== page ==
In “past, present, future”, we ask clinical or academic experts to reflect on selected Sports & Exercise Medicine topics. Today Alison Grimaldi on Gluteal Tendinopathy.
Tell us more about yourself
My passion for managing hip and pelvic pain has spanned a career of over 30 years. From my undergraduate degree at University of Queensland, through a Masters in Sports Physiotherapy and a PhD focusing on the hip abductor muscle synergy, I have been able to combine clinical practice and research into this fascinating area. As well as being the Principal of Physiotec in Brisbane, Australia, I am also a senior research fellow and teach on the Masters programs at the University of Queensland. I have conducted over 100 practical workshops worldwide and was a key member of the LEAP randomized clinical trial research team that examined interventions for gluteal tendinopthy. For health and exercise professionals, I have developed an educational website, including my Hip Academy at www.dralisongrimaldi.com.
What was hip and happening 10 years ago?
In the clinical arena, gluteal tendinopathy was more commonly diagnosed as trochanteric bursitis. This was underpinned by a strong belief that lateral hip pain was related primarily to an inflammatory condition of the trochanteric bursa. There was also quite an entrenched belief that the aetiological mechanism for trochanteric pain was a ‘tightness of the iliotibial band’, despite the lack of evidence of such a mechanism. These two assumptions were the basis for the ubiquitous treatments of the time – ‘stretching of the iliotibial band’ and anti-inflammatory treatments such as ice, electrotherapy and corticosteroid injection. If these failed, then surgical interventions to remove the offending bursa and/or lengthen the iliotibial band were undertaken.
The scientific literature was however beginning to question this diagnosis and it’s presumed aetiology. Surgical, imaging and histological studies demonstrated that the primary local pathology associated with trochanteric pain was in fact tendinopathy of the gluteal tendons. A clear inflammatory mechanism could not be established, and it appeared that compressive loads had an important role to play in the development of insertional tendinopathies. We knew this condition was highly prevalent particularly in post-menopausal women and that it was as painful and debilitating as advanced hip osteoarthritis. However, research had not elucidated impairments associated with the condition, and evidence regarding best interventions was lacking. The only non-surgical clinical trial included a rehabilitative program that included hip adduction stretches and sagittal plane strengthening, with meaningful improvements not observable for 15 months. It is no wonder that the prevailing first-line intervention continued to be corticosteroid injection, which was known to return a rapid reduction in pain for many people with trochanteric pain, at least in the short term.
What are we doing now?
The body of literature around impairments associated with gluteal tendinopathy has been building over the last 10 years, providing a foundation for more evidence-based contemporary interventions. We now know that those with gluteal tendinopathy have hip abductor muscle weakness and move in ways that place higher than normal loads across the gluteal tendons. This provides a basis for a shift away from abductor stretching towards abductor strengthening and movement training. Stretching for insertional tendinopathies is usually avoided or minimized in rehabilitation now due to the provocative nature of compressive loads. Non-operative treatments centre around active interventions such as exercise and load management strategies, empowering patients to control aggravating factors. Such a management approach has been tested in a rigorous randomized clinical trial environment (the LEAP trial), demonstrating that a contemporary education and exercise approach is more efficacious than corticosteroid injection, in both the short and longer term. Physiotherapists have adopted this contemporary approach quite widely and continue to develop skills in its application. Despite this, corticosteroid injection remains a prolific treatment for gluteal tendinopathy in community medical practice.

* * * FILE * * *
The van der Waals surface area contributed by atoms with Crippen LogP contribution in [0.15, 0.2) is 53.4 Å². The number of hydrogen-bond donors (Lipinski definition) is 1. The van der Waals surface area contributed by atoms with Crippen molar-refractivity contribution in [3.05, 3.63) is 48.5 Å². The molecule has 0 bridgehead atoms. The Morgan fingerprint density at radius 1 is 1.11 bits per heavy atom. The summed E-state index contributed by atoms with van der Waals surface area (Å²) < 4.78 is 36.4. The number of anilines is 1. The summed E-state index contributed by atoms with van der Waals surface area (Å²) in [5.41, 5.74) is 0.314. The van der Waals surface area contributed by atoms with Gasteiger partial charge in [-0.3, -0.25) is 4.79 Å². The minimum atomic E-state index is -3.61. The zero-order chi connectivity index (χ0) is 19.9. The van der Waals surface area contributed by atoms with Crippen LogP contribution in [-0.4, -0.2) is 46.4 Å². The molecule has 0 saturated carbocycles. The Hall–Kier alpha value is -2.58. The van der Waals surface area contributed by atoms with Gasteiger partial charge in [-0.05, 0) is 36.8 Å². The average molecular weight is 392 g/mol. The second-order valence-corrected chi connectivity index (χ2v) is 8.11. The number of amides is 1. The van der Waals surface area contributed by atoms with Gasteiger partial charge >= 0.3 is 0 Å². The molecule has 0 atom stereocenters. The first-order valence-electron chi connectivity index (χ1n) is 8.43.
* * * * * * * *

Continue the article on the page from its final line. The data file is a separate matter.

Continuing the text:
In addition to our enhanced understanding of biological factors underlying trochanteric pain, scientists and health professionals are now also much more aware of the potential role of psychosocial, hormonal and other systemic or general health factors.
Where do you think we will be 10 years from now?
The challenge for the next 10 years will be to better match interventions with individuals. This will optimize outcomes and lessen the burden on health systems that will be under greater strain with ageing populations and possibly future pandemics. Some people with gluteal tendinopathy are likely to do well with education alone, others may need only a few sessions of supervised exercise to develop a targeted self-directed exercise program. Those with more severe and/or persistent presentations may need a more prolonged and comprehensive program, including specific psychological approaches and medical interventions that target hormonal, metabolic and other systemic factors.
Earlier diagnosis and selecting the most appropriate intervention at first presentation are likely to reduce morbidity. Although corticosteroid injection provides early, short term relief, such treatments may increase morbidity in the longer term by reducing tissue health and establishing a cycle where patients seek quick-fix treatments without attending to underlying factors. I anticipate that over the next 10 years, the current and emerging evidence base will enable the development of clear clinical guidelines for effective, stratified treatments that are translated widely into clinical practice.